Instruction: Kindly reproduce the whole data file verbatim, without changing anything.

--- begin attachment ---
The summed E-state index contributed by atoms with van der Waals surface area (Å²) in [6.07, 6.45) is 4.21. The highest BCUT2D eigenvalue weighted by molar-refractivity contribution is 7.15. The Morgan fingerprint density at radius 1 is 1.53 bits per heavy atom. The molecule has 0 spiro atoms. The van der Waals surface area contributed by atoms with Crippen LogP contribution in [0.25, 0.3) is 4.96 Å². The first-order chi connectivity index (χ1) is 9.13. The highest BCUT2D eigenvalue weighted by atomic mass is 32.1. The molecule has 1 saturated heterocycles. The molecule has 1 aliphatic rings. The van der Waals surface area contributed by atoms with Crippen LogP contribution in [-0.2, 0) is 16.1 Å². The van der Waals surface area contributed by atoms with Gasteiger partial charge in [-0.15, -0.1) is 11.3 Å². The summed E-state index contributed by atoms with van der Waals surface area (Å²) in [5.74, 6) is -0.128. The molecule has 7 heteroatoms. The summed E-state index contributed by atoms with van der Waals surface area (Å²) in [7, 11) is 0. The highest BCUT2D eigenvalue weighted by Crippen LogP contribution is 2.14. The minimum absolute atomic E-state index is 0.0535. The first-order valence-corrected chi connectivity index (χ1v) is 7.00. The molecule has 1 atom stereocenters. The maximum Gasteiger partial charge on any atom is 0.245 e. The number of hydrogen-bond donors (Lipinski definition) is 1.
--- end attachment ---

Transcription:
The summed E-state index contributed by atoms with van der Waals surface area (Å²) in [6.07, 6.45) is 4.21. The highest BCUT2D eigenvalue weighted by molar-refractivity contribution is 7.15. The Morgan fingerprint density at radius 1 is 1.53 bits per heavy atom. The molecule has 0 spiro atoms. The van der Waals surface area contributed by atoms with Crippen LogP contribution in [0.25, 0.3) is 4.96 Å². The first-order chi connectivity index (χ1) is 9.13. The highest BCUT2D eigenvalue weighted by atomic mass is 32.1. The molecule has 1 saturated heterocycles. The molecule has 1 aliphatic rings. The van der Waals surface area contributed by atoms with Crippen LogP contribution in [-0.2, 0) is 16.1 Å². The van der Waals surface area contributed by atoms with Gasteiger partial charge in [-0.15, -0.1) is 11.3 Å². The summed E-state index contributed by atoms with van der Waals surface area (Å²) in [5.74, 6) is -0.128. The molecule has 7 heteroatoms. The summed E-state index contributed by atoms with van der Waals surface area (Å²) in [7, 11) is 0. The highest BCUT2D eigenvalue weighted by Crippen LogP contribution is 2.14. The minimum absolute atomic E-state index is 0.0535. The first-order valence-corrected chi connectivity index (χ1v) is 7.00. The molecule has 1 atom stereocenters. The maximum Gasteiger partial charge on any atom is 0.245 e. The number of hydrogen-bond donors (Lipinski definition) is 1.